When the massive chunk of ice separated from the Larsen C Ice Shelf in Antarctica back in July, it did so under the cover of the long Antarctic night. But now that spring has arrived at the bottom of the world, we’re getting our first daytime look at the massive slab of ice thanks to some satellite photos from NASA, helping to put things into perspective to a degree.
According to reports, the new iceberg has been dubbed A-68 by the U.S. National Ice Center, which tracks large objects like this one as they head out into the sea. Later, a smaller – but still substantial – chunk of ice broke from from the original berg, prompting a new designation. The larger of the two was renamed A-68A, while the smaller became A-68B.
As you can see from the photo above, both chunks of ice are still sticking fairly close to the Antarctic continent, and haven’t drifted into the Southern Ocean to any significant degree. But, as A-68A continues to break apart, it will likely begin to travel north, where it could cause issues for shipping traffic.
The photos were taken by NASA’s Terra satellite, with the one on the left being snapped on September 11, giving researchers their first view of the massive iceberg in its true colors and state. The image on the left was captured using thermal imaging to show the temperature differences between the ice and than the water that it is sitting in. That warmer water will help with the break-up process, which will probably be accelerated as the austral summer warms things up.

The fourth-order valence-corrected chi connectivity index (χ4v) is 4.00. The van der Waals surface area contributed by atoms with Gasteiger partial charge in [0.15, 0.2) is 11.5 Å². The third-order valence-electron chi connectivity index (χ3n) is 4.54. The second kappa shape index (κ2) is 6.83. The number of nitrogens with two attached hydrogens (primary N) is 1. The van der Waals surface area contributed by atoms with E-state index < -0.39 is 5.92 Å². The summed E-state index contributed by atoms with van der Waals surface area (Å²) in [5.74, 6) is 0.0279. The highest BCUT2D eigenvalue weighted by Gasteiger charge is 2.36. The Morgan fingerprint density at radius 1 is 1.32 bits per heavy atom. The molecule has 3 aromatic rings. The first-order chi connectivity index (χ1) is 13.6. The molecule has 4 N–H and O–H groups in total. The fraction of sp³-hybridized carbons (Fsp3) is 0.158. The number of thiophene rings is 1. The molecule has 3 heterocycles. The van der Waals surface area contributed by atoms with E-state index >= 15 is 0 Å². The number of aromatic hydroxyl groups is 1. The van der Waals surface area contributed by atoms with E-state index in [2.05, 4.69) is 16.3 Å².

Speaking of which, we’re now just a few weeks away from the start of the Antarctic skiing season. As usual, a number of adventurers will be heading to the frozen continent to make the ski journey to the South Pole. That time of year always brings some interesting stories, so stay tuned for plenty of coverage in the days ahead.
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